We are currently in the process of changing the default PHP version on all of our shared and semi-dedicated servers from PHP 5.3.29 to 5.5.27.
What does this mean for me?
Unless you have specifically selected your own PHP version within cPanel (more information on this later), your scripts (WordPress et all) will begin using this new version of PHP as soon as we have completed the change. No changes are necessary on your side, and this update will be automatically handled by our team.
We expect all of our servers to be updated to PHP 5.5.27 within the next 24 hours.
Will this change cause any problems for me?
Unfortunately we cannot say for sure. There are certainly differences between the PHP versions, and some functions may have been deprecated or removed entirely. If your script relies on and is using these functions, it may stop working altogether. If you do experience problems after this change, please continue reading this blog post as we will provide a potential solution further down.
If you are using a common and popular Open Source script such as WordPress, you are unlikely to be affected by these changes.
Why are we making this change?
PHP 5.3 went EOL (End of Life) in approximately the second quarter of 2014. This meant that no more security fixes were being added to PHP 5.3 as of the middle of 2014. PHP 5.4 will be EOL on 14th September 2015. Again, this means that no more security fixes will be rolled out after September this year.
In order to ensure our environments are as stable and secure as possible, we are making the choice that we will now maintain a default PHP version on all servers that is in active development. This means that going forward, when a version of PHP has entered its EOL period, we will replace it with the latest actively developed version.
Previously we continued to run with PHP 5.3.xx because we did not want to potentially interrupt existing customer websites with a new version of PHP before people have had a chance to upgrade to ensure compatibility. We have, for a very long time, provided the ability for our customers to choose which version of PHP they wanted to use from within their cPanel. This allowed customers who wanted to use a newer version the ability to bypass our default selection and choose their own, including selecting the modules they wished to use. Given how long it has been since PHP 5.3 went EOL, we now believe that enough time has passed that these scripts should now be fully compatible, and that it is in the best interests of server security that customers are using the most secure version of PHP available. We are skipping the upgrade from PHP 5.3 to PHP 5.4 because this is also due to go EOL within 2 months.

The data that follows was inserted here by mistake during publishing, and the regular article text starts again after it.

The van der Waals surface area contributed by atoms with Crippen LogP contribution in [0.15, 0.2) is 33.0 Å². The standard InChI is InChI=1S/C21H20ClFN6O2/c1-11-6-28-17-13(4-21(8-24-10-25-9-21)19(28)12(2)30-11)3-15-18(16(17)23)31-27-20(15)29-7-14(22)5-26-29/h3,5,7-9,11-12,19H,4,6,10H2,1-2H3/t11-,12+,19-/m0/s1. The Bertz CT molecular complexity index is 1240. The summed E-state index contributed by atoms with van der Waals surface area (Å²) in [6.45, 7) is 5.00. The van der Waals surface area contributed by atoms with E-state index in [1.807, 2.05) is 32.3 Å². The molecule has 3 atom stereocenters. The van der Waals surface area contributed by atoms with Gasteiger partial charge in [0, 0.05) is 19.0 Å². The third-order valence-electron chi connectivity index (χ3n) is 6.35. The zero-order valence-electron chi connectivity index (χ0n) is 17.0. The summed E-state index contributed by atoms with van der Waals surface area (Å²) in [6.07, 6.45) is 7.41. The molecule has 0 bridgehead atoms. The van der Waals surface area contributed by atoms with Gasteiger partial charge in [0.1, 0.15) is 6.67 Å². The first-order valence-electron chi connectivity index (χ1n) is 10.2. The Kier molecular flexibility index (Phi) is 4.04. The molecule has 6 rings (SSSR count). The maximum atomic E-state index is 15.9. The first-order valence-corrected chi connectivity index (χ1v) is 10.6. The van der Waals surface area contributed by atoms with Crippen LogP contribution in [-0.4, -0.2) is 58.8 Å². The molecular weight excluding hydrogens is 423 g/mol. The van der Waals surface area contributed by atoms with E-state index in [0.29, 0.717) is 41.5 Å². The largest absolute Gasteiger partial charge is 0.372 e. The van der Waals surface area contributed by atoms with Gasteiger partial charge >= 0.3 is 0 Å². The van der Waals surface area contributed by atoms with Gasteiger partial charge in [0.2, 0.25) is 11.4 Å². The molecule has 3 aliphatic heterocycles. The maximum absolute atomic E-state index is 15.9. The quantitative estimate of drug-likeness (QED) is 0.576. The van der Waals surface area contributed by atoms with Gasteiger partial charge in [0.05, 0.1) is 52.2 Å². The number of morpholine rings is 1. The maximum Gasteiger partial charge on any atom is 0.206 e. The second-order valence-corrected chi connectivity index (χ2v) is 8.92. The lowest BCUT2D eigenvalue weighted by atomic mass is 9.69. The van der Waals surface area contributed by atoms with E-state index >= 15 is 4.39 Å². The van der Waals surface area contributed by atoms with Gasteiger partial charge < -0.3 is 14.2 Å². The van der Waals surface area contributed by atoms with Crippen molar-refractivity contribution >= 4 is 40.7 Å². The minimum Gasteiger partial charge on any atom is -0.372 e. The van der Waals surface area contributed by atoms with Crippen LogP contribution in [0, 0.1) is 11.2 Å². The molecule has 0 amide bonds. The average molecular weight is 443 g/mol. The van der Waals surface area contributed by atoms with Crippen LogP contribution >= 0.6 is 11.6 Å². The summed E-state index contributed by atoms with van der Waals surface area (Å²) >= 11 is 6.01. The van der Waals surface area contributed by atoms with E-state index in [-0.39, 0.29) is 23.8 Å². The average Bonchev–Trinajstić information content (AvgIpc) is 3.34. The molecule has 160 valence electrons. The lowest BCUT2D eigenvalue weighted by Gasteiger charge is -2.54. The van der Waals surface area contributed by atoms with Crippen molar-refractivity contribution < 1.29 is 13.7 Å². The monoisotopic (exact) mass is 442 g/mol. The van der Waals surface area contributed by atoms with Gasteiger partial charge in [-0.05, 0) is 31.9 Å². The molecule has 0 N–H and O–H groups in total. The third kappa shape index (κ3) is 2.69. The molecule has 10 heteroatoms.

How do I roll back to/use PHP 5.3 (or earlier) if I need to?
We very strongly suggest that you use the native version of PHP on the server unless you are experiencing significant problems and/or your existing scripts are not supported. Running an older version of PHP potentially puts you and your account at risk and there really is no need to use an older version unless it is impossible for your script to be updated. That said, we provide the ability for all customers to choose the PHP version on their account from within cPanel. Please follow this knowledgebase article for details and instructions on how to accomplish this.
We do not expect this change to cause any significant problems or global issues, but we sincerely apologize for any inconvenience that this may cause you if you are one of the small number of people this might affect. Rest assured, we would not make such a change if we did not provide the ability for our customers to choose an older version of PHP if required in order to resolve any possible compatibility issues.
As always, if you have any questions, comments or concerns about this blog post, then please feel free to use the comments section below. If you have a specific question about the PHP on your account, please be sure to open a support ticket from our client area so we can identify you and your account.